Lightroom used to use the file extension .lrtemplate which meant that using presets made for Lightroom were limited to only that software. Thankfully Lightroom (and Photoshop) now use the file extension .xmp, previously only used by Adobe Camera Raw. If you’ve a new version of Lightroom and old presets, they’ll automatically be converted.
The great news about the .xmp format is that it means you can use actions that were created for Lightroom in Adobe Camera Raw (and vice versa!). Here we'll take a look at how you can do that.
Finding Compatible Presets
As more time passes, gradually all the actions created will be in .xmp format, but wisely, most preset authors are updating older .lrtemplate sets to include .xmp.
When you’re searching for Lightroom presets, look for ones that specify the file type(s) included in the description.
How to Install Presets in Adobe Camera Raw
To demonstrate, here’s a set from Envato Elements.
There are two ways you can install these into ACR.
Method 1 - Install Via ACR Preset Panel
Leave your download as a zip file and in ACR, go to Presets.
In the top right corner, click the three dots icon and choose Import Profiles & Presets.
Navigate to where you saved your zip file and choose it. The problem with this method is that ACR sometimes dumps the set into User Presets and you end up with a long list in that dropdown sub menu rather than keeping the set together neatly. For that reason I’d recommend the second installation method.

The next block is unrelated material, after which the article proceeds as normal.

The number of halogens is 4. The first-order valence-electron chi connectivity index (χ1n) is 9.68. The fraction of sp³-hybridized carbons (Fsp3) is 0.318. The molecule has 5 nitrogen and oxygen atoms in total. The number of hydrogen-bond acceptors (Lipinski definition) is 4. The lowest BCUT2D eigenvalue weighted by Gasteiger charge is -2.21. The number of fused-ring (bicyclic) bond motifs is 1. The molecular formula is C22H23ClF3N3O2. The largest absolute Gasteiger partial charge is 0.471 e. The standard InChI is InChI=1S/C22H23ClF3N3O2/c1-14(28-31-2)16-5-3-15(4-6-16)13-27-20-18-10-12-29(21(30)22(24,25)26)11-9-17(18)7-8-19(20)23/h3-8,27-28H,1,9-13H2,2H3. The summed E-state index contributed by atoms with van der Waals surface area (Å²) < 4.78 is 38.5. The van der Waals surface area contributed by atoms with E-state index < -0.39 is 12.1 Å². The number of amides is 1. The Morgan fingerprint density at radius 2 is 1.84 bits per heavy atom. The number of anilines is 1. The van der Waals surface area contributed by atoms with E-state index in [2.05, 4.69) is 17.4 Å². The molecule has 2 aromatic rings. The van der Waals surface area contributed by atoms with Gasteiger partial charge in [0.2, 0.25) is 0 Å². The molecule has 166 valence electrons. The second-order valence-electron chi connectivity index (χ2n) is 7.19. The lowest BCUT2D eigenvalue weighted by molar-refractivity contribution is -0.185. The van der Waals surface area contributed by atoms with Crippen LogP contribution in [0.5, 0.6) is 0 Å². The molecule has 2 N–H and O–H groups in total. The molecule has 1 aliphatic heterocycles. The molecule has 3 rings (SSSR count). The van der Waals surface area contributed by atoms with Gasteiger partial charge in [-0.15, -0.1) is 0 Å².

Method 2 - Install Directly Into Adobe Presets Folder
Navigate to the Preset folder of Adobe Camera Raw on your operating system. For example the extension will usually be something like XXX > Adobe > CameraRaw > Settings > Adobe > Presets. If you’re struggling to find it, search your OS for Camera Raw and right-click, then select Open File Location.
Unzip the file and drop the relevant folder into Presets.
Your presets should now appear in the list in Adobe Camera Raw.
How to Use and Adjust the Presets
Unlike Profiles and LUTs in ACR, which make adjustments based on table values, Presets actually adjust your edit sliders. Remember this, because if you make basic adjustments to your image and then apply a preset, you’ll undo a lot of what you’ve already done as the sliders will shift to the pre-programmed values. Make sure you apply the preset first and then adjust.
I’ve applied Pearly Tones – Matte from the Folksy collection.
If I show you the Basic Adjustments tab as well as the before and after (above), you can see the effect of the preset but also how that’s moved the sliders. You can alter those to get a more refined, bespoke version of the preset.
If you don't like the result but you don't want to have to manually adjust all the sliders, you can either select a new preset to try, or just click the three dots on the far right menu and select Reset to Default to put your photo back to its original state.
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